you can't really know Downtown without knowing these people. They
are perhaps the greatest hole in our understanding of the deep structure
of New York business. Some professions are fairly interchangeable,
with skill sets are shared by a large number of people. Not so these
specialists, who fill niche needs in the business structure.
Samara recently formed an association as the New York representative
of the Washington, DC-based Unison, a design, marketing, and communications
firm. With Unison, she is organizing a trade event for the economic
representative a major foreign government. Communications have allowed
her to expand beyond all borders. This ties her to the "export economy"
of New York City, a sector which was significantly investigated
in the recent Bureau of Labor Statistics' report, "9/11 and the
New York Economy: A borough-by-borough analysis" (June, 2004). (See
editor's note below.) The "export" sector refers to that part
of New York business which is focused on the national and international
economies, and it has taken on new importance in the eyes of City
planners since the report came out. However, Samara, like other
executives of her type, would never have been counted in that study,
since the Bureau does not research private practitioners, even though
they are, technically, self-employed "workers."
"This shows a big hole in our thinking when it comes to planning
the Downtown business district of tomorrow," declared Jonathan Slaff,
co-author of DowntownNYC's three surveys on the economic impact
of 9/11. "Independent practitioners like Patrice Samara are an economic
force Downtown. As a group, they are vital intellectual capital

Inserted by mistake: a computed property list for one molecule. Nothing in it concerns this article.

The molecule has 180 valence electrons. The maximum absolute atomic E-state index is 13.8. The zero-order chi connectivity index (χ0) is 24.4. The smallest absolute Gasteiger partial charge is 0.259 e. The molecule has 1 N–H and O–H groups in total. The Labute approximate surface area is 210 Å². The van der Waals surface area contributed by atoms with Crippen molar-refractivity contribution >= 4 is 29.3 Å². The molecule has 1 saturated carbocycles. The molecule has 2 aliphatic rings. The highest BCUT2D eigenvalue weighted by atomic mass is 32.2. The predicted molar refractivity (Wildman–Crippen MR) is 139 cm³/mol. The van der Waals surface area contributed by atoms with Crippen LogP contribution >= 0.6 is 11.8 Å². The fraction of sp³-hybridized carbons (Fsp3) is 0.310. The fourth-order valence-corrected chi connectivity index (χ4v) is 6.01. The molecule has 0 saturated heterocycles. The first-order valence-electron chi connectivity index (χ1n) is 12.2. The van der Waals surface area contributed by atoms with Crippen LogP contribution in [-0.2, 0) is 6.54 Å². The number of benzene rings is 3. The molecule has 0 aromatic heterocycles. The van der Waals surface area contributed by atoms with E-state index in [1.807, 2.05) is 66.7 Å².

and a unique product of our City. We can't overlook their business
needs, and think of only large companies, as we plan Downtown's
economic future. This aspect of the 'Export Economy' deserves much
SO, YOU'RE PLANNING A CORPORATE ANNIVERSARY?
Regardless of the trajectory of the local economy, corporate anniversaries
roll along, and so does Samara's business. Known as the Anniversary
Queen, she is planning to consult pro bono as a board member with
Youth Advocacy Program International, a Washington, DC-based nonprofit,
on how they can capitalize on its tenth anniversary for fundraising.
For CEOs who are planning a significant anniversary or milestone,
she has a six-point strategy for success, but that's a subject for
a whole 'nother article.
Patrice Samara can be contacted at (212) 941-3990 or firstname.lastname@example.org
EDITOR'S NOTE ON BUREAU OF LABOR STATISTICS,
"9/11 AND THE NEW YORK ECONOMY"
was a strong statement on the economic impact of the attacks. Using
employment and wage data, the bureau found that the greatest effect
of the 9/11 attacks was upon the "export," as opposed
to the "local" sectors of the New York economy. Between
2000 and 2002, 82.7 percent of job loss and 111.0 percent of lost
wages were associated with the "export" economy, according
to the Bureau. The source was the BLS' Quarterly Census of Employment
and Wages program.